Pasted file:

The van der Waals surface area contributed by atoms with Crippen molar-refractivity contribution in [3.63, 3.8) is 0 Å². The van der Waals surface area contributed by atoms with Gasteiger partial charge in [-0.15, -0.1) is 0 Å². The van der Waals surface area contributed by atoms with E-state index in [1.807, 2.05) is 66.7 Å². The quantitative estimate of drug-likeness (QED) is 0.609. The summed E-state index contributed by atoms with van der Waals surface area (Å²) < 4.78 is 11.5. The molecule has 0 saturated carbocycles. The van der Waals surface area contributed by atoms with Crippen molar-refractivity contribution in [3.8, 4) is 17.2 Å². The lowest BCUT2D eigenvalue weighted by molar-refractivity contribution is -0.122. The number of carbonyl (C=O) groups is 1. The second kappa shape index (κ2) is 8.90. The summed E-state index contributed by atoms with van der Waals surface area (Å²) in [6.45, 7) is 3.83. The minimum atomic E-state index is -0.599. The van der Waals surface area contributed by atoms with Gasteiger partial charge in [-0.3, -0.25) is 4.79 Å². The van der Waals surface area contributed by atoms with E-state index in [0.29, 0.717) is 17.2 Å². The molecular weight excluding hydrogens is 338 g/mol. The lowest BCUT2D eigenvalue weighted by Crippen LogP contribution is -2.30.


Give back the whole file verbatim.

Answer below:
The van der Waals surface area contributed by atoms with Crippen molar-refractivity contribution in [3.63, 3.8) is 0 Å². The van der Waals surface area contributed by atoms with Gasteiger partial charge in [-0.15, -0.1) is 0 Å². The van der Waals surface area contributed by atoms with E-state index in [1.807, 2.05) is 66.7 Å². The quantitative estimate of drug-likeness (QED) is 0.609. The summed E-state index contributed by atoms with van der Waals surface area (Å²) < 4.78 is 11.5. The molecule has 0 saturated carbocycles. The van der Waals surface area contributed by atoms with Crippen molar-refractivity contribution in [3.8, 4) is 17.2 Å². The lowest BCUT2D eigenvalue weighted by molar-refractivity contribution is -0.122. The number of carbonyl (C=O) groups is 1. The second kappa shape index (κ2) is 8.90. The summed E-state index contributed by atoms with van der Waals surface area (Å²) in [6.45, 7) is 3.83. The minimum atomic E-state index is -0.599. The van der Waals surface area contributed by atoms with Gasteiger partial charge in [-0.3, -0.25) is 4.79 Å². The van der Waals surface area contributed by atoms with E-state index in [0.29, 0.717) is 17.2 Å². The molecular weight excluding hydrogens is 338 g/mol. The lowest BCUT2D eigenvalue weighted by Crippen LogP contribution is -2.30.